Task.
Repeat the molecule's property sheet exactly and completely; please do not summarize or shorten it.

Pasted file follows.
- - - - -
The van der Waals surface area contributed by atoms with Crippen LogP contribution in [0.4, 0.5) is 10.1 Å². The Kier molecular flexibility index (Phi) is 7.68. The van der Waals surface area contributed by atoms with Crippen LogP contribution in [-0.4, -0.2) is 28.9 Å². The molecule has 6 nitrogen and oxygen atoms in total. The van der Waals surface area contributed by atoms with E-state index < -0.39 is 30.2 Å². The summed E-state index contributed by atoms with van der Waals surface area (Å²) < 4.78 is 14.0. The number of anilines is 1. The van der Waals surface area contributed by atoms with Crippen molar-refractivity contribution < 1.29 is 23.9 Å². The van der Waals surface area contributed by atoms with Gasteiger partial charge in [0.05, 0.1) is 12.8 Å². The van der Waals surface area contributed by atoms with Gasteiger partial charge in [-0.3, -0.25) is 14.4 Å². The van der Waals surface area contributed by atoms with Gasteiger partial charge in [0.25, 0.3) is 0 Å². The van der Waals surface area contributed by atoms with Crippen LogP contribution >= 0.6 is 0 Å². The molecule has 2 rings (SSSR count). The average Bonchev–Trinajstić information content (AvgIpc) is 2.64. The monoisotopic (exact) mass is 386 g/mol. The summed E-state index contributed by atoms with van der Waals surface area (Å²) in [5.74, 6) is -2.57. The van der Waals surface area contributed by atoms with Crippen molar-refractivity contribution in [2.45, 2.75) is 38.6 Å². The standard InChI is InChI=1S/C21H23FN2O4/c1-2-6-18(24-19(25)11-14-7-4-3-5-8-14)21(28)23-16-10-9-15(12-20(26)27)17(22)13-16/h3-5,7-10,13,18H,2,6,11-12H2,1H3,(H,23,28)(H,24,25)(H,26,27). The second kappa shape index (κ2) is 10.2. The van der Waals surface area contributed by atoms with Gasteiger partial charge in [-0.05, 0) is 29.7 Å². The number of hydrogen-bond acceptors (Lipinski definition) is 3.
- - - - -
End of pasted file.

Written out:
The van der Waals surface area contributed by atoms with Crippen LogP contribution in [0.4, 0.5) is 10.1 Å². The Kier molecular flexibility index (Phi) is 7.68. The van der Waals surface area contributed by atoms with Crippen LogP contribution in [-0.4, -0.2) is 28.9 Å². The molecule has 6 nitrogen and oxygen atoms in total. The van der Waals surface area contributed by atoms with E-state index < -0.39 is 30.2 Å². The summed E-state index contributed by atoms with van der Waals surface area (Å²) < 4.78 is 14.0. The number of anilines is 1. The van der Waals surface area contributed by atoms with Crippen molar-refractivity contribution < 1.29 is 23.9 Å². The van der Waals surface area contributed by atoms with Gasteiger partial charge in [0.05, 0.1) is 12.8 Å². The van der Waals surface area contributed by atoms with Gasteiger partial charge in [-0.3, -0.25) is 14.4 Å². The van der Waals surface area contributed by atoms with Gasteiger partial charge in [0.25, 0.3) is 0 Å². The van der Waals surface area contributed by atoms with Crippen LogP contribution >= 0.6 is 0 Å². The molecule has 2 rings (SSSR count). The average Bonchev–Trinajstić information content (AvgIpc) is 2.64. The monoisotopic (exact) mass is 386 g/mol. The summed E-state index contributed by atoms with van der Waals surface area (Å²) in [5.74, 6) is -2.57. The van der Waals surface area contributed by atoms with Crippen molar-refractivity contribution in [2.45, 2.75) is 38.6 Å². The standard InChI is InChI=1S/C21H23FN2O4/c1-2-6-18(24-19(25)11-14-7-4-3-5-8-14)21(28)23-16-10-9-15(12-20(26)27)17(22)13-16/h3-5,7-10,13,18H,2,6,11-12H2,1H3,(H,23,28)(H,24,25)(H,26,27). The second kappa shape index (κ2) is 10.2. The van der Waals surface area contributed by atoms with Gasteiger partial charge in [-0.05, 0) is 29.7 Å². The number of hydrogen-bond acceptors (Lipinski definition) is 3.